I was wondering if it would be OK to mention your posting on my blog and link to it? If not, it’s not a problem at all.
Best to you and your family,
Life’s struggles. It has seemed to me for sometime now that life is indeed overcoming one’s deficiencies, tragedies and obstacles. HOW we do that is indeed the bigger challenge. I lost my father at age 12, almost 13. He was a qualified astronaut and one of the original members of the SR-71 squadron. It was an accident in a T-38 that he wasn’t even flying. When you saw the plane it had only crumpled nose gear. And yet my father was dead and the pilot was injured. Known mechanical difficulties, personal problems, a buried report on a crew chiefs desk, pilot error… on and on… none of it mattered to me really, my Dad was gone and no retribution would change that fact. It was my first lesson in such difficult tragedies of life. Which I didn’t really grasp for many years, as I was so young. Like you, it took the time it took. I think dealing with it as well as Noah is your best gauge and from the outside looking in, Noah is quite impressive and you have much to be proud about.
I don’t like movie remakes generally, old school. But you’ve convinced me. I’ll see it. 🙂 And I want a Kindle too, but have not seemed to convince anyone to get it for me. I’ll try again this spring for my BD and Mother’s Day. Wish me luck!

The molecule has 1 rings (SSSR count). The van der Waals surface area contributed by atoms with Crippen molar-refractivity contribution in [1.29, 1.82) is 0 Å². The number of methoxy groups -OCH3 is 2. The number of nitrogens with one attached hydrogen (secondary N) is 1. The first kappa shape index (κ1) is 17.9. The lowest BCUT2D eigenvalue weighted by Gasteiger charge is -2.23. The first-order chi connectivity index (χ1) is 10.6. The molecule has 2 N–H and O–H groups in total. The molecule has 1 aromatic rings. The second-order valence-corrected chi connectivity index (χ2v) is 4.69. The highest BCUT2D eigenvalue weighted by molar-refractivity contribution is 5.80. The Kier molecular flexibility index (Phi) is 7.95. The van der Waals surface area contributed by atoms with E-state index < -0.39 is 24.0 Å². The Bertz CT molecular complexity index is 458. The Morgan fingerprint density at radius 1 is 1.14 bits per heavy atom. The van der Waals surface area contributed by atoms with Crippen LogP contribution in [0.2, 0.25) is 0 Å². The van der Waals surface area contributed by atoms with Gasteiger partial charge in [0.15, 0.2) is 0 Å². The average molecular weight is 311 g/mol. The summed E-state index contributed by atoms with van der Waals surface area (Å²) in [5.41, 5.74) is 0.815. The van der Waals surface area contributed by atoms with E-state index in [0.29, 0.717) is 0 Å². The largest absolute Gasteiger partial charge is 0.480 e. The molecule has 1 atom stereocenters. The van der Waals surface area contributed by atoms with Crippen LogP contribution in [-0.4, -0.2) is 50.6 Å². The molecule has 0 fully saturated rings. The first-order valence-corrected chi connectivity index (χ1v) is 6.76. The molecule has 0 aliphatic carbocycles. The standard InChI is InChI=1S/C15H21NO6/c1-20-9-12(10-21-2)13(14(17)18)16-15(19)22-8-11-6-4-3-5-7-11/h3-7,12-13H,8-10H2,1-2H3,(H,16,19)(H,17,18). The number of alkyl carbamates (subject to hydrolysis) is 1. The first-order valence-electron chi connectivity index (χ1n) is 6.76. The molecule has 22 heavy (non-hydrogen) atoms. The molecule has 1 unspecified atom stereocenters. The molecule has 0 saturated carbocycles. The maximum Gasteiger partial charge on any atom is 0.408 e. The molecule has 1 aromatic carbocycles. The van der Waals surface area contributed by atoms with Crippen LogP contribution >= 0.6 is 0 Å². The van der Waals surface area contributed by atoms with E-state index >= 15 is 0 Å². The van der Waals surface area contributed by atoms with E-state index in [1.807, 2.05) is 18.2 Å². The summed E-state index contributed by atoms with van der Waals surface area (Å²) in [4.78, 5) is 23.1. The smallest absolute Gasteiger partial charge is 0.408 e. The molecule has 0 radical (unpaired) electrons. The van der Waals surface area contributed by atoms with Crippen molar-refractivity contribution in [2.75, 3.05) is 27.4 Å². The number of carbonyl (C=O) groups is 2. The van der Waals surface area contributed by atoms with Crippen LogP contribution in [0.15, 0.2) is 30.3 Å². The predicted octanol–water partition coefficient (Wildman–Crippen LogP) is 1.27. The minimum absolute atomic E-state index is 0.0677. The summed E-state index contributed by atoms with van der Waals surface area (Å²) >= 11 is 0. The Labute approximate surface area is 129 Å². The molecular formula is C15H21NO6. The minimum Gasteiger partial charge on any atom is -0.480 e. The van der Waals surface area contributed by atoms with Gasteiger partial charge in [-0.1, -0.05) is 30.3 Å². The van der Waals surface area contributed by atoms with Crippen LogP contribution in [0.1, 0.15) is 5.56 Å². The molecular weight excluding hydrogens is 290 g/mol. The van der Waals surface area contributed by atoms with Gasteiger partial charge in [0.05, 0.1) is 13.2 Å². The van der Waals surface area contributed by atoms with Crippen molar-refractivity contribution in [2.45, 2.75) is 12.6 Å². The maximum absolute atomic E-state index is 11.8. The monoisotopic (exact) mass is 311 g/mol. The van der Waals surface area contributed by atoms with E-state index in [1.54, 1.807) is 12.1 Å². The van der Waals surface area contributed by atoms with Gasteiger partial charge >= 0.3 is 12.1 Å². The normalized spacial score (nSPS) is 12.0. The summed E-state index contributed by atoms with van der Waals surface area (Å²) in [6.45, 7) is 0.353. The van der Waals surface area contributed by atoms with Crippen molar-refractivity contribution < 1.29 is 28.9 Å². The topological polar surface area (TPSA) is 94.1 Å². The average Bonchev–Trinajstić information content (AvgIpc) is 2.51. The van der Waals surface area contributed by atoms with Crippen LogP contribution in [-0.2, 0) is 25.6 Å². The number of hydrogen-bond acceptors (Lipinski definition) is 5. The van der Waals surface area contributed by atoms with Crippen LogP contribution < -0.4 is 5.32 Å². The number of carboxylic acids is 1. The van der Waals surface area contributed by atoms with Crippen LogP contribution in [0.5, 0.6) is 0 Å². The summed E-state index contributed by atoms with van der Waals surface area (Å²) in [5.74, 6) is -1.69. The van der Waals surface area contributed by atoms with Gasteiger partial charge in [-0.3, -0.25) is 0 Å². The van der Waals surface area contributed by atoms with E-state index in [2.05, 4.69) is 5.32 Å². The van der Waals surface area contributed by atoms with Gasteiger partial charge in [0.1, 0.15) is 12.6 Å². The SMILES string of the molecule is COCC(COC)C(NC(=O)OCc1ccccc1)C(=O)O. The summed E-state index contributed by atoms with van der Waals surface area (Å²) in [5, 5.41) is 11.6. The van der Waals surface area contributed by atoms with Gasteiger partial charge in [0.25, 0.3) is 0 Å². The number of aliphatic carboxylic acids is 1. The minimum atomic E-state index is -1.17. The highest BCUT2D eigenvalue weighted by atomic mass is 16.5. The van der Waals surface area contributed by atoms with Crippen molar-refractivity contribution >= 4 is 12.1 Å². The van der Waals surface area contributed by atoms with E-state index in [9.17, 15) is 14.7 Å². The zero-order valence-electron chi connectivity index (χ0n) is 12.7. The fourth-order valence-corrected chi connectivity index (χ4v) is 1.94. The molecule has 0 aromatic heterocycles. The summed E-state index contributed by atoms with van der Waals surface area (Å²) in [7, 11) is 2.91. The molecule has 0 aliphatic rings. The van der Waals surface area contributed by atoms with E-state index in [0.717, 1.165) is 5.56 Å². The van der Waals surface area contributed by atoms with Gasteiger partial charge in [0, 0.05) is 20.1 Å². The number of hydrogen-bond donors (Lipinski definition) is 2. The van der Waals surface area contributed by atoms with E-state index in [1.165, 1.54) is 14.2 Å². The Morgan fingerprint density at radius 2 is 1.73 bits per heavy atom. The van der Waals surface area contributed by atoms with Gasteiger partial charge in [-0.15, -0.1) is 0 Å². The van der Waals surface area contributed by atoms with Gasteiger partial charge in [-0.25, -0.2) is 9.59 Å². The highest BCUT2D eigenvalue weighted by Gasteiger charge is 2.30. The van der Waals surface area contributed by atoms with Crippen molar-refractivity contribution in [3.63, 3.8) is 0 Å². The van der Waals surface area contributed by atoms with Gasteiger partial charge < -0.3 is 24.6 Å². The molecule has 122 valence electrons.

What inspirational writing in your blog…it is the first time of reading. And I am sure your sons inspiration in handling his accident and his success in his career comes from a strong and inspirational father. I can only hope that I can achieve half of that with my children!
Hoping he is loving his new role and that you are enjoying watching his success.
Thank you for reading. I know there are many parents out there that need to know they are not alone and that love never fails. Your story of true grit touched my heart. I totally understand the emotions….anger, revenge, denial and I might add jealousy of others who seemingly had it easier. But, your words remind me, that we really never know what road others are taking and what road blocks are in their way. Your son is a living example of strength, courage, and determination.
The love you and your wife feel for him kept him afloat. Congratulations to you as well.